We, at Digital Science, are pleased to announce that we open sourced one of the key pieces of our technical infrastructure, baton, which is a general purpose tool to query and run commands on our servers. It provides a basic framework that is meant to be extended in order to fit specific needs such as deployment tasks, monitoring tasks, etc.
This is the first step Digital Science takes towards contributing to the open source community. We have always been trying new technologies and therefore we rely on many open source projects. Thus, contributing to the open source community is a natural step for our company and we very much hope this will be the first of many other projects that we will share.
We strongly believe that automating daily tasks can dramatically increase productivity. One of our goals was having one click deployment of code to development/production servers or quick service discovery. After trying existing tools, we found nothing that was good enough.
That’s when we decided to build baton.
Since then, we created a number of baton extentions that have been powering code deployments, service discoveries, handle alert messages, etc.
The initial configuration will setup an input exchange and an output exchange.
On the input exchange, baton will wait for meaningful messages to perform actions (described by each service) and it will output messages to the output exchange.
For example, one could send a message to discover services in production. Baton would receive that message on the input exchange, and every service that responds to that message would write an output message to the output exchange.
This is the entry point for input messages. One should extend the API class and add meaningful methods that ultimately use `publish` to publish messages to the input exchange. One example can be found here.
Any baton extension should have an executable script that will start the extension service. Here is an example.
The Service is the starting point of any baton extension. The idea of the service is to setup consumers for the input messages arriving from the API. By implementing `setup_consumers` one will allow the consumers to receive messages. Here is an example.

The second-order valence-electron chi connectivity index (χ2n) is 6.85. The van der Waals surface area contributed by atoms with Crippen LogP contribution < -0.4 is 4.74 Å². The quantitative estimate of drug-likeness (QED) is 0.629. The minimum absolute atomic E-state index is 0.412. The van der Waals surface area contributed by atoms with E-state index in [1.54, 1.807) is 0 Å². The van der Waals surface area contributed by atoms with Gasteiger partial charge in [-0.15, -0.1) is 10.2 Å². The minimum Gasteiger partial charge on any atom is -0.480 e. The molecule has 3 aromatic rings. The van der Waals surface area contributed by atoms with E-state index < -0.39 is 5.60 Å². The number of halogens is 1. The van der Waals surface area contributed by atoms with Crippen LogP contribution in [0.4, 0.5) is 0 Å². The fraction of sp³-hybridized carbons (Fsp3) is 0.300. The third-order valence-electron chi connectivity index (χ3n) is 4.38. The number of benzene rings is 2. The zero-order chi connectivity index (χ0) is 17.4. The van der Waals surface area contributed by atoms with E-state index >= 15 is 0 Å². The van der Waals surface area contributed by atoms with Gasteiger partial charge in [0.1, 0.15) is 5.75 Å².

This class is an orchestration class that attaches observers to the consumers (like logger, etc), binds the input queues to the correct exchanges, dispatches the received messages to the consumers and updates the observers on changes. One doesn’t need to extend this class unless one wants to change its behaviour.
This class must be extended in order to process each received message. One should implement `process_message` at least, in order to give meaning to each received message. One can also override `routing_key` in order to listen to specific messages. Here is an example of an implementation.
Like the consumer manager, this class doesn’t need to be extended. It provides functionality to setup the exchanges and add consumers.
The observer class provides methods to notify observers. It is by default included in the consumers so that the output exchange (and possibly loggers, etc) receive the output messages.
baton-deploy, an extension
One of the most important extensions created so far was baton-deploy, which is a an extension that allows one to deploy code to our servers.
We have installed baton-deploy on each server (development environments included). Each baton-deploy deamon will read a configuration file which will provide information concerning which applications are expected to be running on that server.
Baton-deploy then creates queues with specific routing keys (e.g. such as application_name.current_environment). When the services start listening on those queues for incoming messages, we then use a web interface to interact with baton’s api. One could then deploy a given application to all production servers, all development servers, or ultimately target specific servers.
You can easily extend baton to perform your own tasks. baton-ping provides what we consider to be a minimal extension to baton. One should note that there is an extra class on `baton-ping` called monitor. This is a good example of what to do with output messages from a baton extension. Together with baton-ping-monitor, it provides a standard way of consuming output messages and do something relevant with them.
If you would like to create your own extension, simply install baton (`gem install baton`) and run the following command:
batonize gem GEMNAME -b
This will create a basic gem structure with the necessary files to create a minimum viable baton extension.